JIS News

Approximately $1.1 billion is expected to flow to farmers before the end of this fiscal year, as a result of activities on the first five of nine proposed Agro Parks to be established across the island.

This will also result in direct employment for 1,500 persons, with an additional 2,500 receiving part time jobs.

This was disclosed by Minister of Finance and Planning, Dr. the Hon. Peter Phillips, as he opened the 2013/14 Budget Debate in the House of Representatives on April 18, under the theme: ‘Restoring Hope…Expanding Opportunity’.

Dr. Phillips informed that before the end of this fiscal year, work will begin on an additional two parks located at Meylersfield in Westmoreland and Ettingdon in Trelawny.

This will make five, the number of parks, on which work has started, counting those at Amity Hall in St. Catherine and Ebony Park in Clarendon, which were brought into production last year. The park at Plantain Garden River is also being prepared for onion production.

The nine Agro Parks, which are to be implemented over the next three years at a cost of US$8 million, will assist in the creation of employment, increase agricultural output, reduce the national food import bill and stimulate food exports.

The proposed parks are being funded in part by the European Union and are being developed jointly with the Agro Investment Corporation and the National Irrigation Commission providing infrastructural development and irrigation facilities, respectively.

“These Agro Parks are being developed jointly using public/private initiative, involving both large and small farmers. We are ensuring that all aspects of the value chain are being covered from germination to processing to marketing; and will, in many instances, involve the ‘mother farm satellite’ method of production,” the Minister informed.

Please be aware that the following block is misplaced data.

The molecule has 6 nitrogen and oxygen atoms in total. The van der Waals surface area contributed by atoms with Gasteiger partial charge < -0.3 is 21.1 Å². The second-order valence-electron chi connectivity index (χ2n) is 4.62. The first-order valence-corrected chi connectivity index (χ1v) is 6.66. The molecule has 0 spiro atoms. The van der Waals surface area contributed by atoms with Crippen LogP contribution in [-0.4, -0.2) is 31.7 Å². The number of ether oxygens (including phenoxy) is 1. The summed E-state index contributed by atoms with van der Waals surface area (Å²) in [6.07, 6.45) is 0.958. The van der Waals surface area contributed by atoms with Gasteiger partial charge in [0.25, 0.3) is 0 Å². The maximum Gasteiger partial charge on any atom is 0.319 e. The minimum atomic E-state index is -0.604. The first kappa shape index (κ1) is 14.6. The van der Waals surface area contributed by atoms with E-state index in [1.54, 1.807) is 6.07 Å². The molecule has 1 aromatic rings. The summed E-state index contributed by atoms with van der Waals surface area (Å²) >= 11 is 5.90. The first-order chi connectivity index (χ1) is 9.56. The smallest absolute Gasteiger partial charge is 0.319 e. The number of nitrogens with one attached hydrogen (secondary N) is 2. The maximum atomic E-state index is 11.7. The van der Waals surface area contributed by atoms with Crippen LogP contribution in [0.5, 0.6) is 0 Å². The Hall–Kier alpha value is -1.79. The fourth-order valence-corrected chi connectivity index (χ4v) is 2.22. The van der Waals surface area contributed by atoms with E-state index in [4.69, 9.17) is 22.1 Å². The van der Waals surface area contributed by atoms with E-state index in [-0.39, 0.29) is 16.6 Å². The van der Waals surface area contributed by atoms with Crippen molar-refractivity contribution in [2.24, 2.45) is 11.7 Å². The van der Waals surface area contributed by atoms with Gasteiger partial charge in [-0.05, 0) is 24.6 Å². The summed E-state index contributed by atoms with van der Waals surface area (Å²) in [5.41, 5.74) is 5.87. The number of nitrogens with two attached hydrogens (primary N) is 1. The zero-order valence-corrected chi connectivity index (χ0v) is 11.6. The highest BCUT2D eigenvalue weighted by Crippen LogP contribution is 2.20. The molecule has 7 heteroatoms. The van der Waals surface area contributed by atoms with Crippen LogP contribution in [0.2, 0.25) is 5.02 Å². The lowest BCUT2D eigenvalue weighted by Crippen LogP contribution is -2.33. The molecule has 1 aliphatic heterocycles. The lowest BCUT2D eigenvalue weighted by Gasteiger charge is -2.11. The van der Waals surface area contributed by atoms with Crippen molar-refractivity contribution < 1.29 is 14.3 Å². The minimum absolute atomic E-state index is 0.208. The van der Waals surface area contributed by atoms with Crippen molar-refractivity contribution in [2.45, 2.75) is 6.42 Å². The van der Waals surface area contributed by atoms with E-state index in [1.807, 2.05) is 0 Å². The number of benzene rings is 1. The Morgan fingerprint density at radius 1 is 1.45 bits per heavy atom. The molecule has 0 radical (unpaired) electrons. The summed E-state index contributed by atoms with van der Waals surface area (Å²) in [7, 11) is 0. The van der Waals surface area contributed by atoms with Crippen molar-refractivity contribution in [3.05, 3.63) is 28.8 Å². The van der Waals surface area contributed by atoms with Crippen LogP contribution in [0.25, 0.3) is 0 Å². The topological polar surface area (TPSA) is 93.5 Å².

In the meantime, Dr. Phillips informed that a few of the crops being contemplated for production include some 1,700 acres of sorghum to reduce grain imports for animal feed, which is currently underway.

“The planned initial rotation of 500 acres of sorghum with red peas by August/September will see a reduction in red peas imports by 33 per cent,” he said.

Additionally, some 689 acres of onions will be planted shortly, reducing the import bill for onions by about 45 per cent, while 550 acres of vegetables, legumes, condiments and tubers will be cultivated.

“There is also a major expansion of cassava production underway to provide raw materials for the beer industry,” Dr. Phillips informed.

By Athaliah Reynolds-Baker, JIS Reporter

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